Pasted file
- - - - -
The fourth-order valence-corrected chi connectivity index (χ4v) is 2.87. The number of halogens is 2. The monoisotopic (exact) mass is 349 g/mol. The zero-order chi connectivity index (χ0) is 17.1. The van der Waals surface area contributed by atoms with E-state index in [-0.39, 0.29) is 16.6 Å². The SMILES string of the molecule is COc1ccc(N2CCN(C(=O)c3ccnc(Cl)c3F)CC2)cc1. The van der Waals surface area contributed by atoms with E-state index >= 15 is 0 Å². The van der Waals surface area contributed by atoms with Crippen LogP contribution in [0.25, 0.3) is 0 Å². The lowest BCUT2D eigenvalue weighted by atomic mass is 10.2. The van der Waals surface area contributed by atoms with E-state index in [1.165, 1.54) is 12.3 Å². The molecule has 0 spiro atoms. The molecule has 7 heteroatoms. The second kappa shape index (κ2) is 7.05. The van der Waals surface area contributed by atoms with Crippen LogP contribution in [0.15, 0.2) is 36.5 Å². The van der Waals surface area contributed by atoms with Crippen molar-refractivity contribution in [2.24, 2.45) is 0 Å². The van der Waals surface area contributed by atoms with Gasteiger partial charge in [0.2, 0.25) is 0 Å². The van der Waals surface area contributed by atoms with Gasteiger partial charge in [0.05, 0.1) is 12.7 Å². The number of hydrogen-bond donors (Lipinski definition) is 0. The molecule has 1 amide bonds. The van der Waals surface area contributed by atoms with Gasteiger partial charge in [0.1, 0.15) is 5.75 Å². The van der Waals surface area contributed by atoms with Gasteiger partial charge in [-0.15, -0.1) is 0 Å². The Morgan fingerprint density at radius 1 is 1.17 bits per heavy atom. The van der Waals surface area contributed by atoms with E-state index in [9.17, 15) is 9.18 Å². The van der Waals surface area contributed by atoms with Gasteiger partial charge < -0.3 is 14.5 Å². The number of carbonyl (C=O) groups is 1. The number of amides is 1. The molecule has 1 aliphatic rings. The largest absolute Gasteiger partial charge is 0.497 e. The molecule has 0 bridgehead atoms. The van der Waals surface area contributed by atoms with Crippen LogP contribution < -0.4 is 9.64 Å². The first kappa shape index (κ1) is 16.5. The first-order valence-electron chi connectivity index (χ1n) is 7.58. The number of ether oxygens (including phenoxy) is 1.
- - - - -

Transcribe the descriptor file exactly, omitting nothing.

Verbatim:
The fourth-order valence-corrected chi connectivity index (χ4v) is 2.87. The number of halogens is 2. The monoisotopic (exact) mass is 349 g/mol. The zero-order chi connectivity index (χ0) is 17.1. The van der Waals surface area contributed by atoms with E-state index in [-0.39, 0.29) is 16.6 Å². The SMILES string of the molecule is COc1ccc(N2CCN(C(=O)c3ccnc(Cl)c3F)CC2)cc1. The van der Waals surface area contributed by atoms with E-state index >= 15 is 0 Å². The van der Waals surface area contributed by atoms with Crippen LogP contribution in [0.25, 0.3) is 0 Å². The lowest BCUT2D eigenvalue weighted by atomic mass is 10.2. The van der Waals surface area contributed by atoms with E-state index in [1.165, 1.54) is 12.3 Å². The molecule has 0 spiro atoms. The molecule has 7 heteroatoms. The second kappa shape index (κ2) is 7.05. The van der Waals surface area contributed by atoms with Crippen LogP contribution in [0.15, 0.2) is 36.5 Å². The van der Waals surface area contributed by atoms with Crippen molar-refractivity contribution in [2.24, 2.45) is 0 Å². The van der Waals surface area contributed by atoms with Gasteiger partial charge in [0.2, 0.25) is 0 Å². The van der Waals surface area contributed by atoms with Gasteiger partial charge in [0.05, 0.1) is 12.7 Å². The number of hydrogen-bond donors (Lipinski definition) is 0. The molecule has 1 amide bonds. The van der Waals surface area contributed by atoms with Gasteiger partial charge in [0.1, 0.15) is 5.75 Å². The van der Waals surface area contributed by atoms with Gasteiger partial charge in [-0.15, -0.1) is 0 Å². The Morgan fingerprint density at radius 1 is 1.17 bits per heavy atom. The van der Waals surface area contributed by atoms with E-state index in [9.17, 15) is 9.18 Å². The van der Waals surface area contributed by atoms with Gasteiger partial charge < -0.3 is 14.5 Å². The number of carbonyl (C=O) groups is 1. The number of amides is 1. The molecule has 1 aliphatic rings. The largest absolute Gasteiger partial charge is 0.497 e. The molecule has 0 bridgehead atoms. The van der Waals surface area contributed by atoms with Crippen LogP contribution < -0.4 is 9.64 Å². The first kappa shape index (κ1) is 16.5. The first-order valence-electron chi connectivity index (χ1n) is 7.58. The number of ether oxygens (including phenoxy) is 1.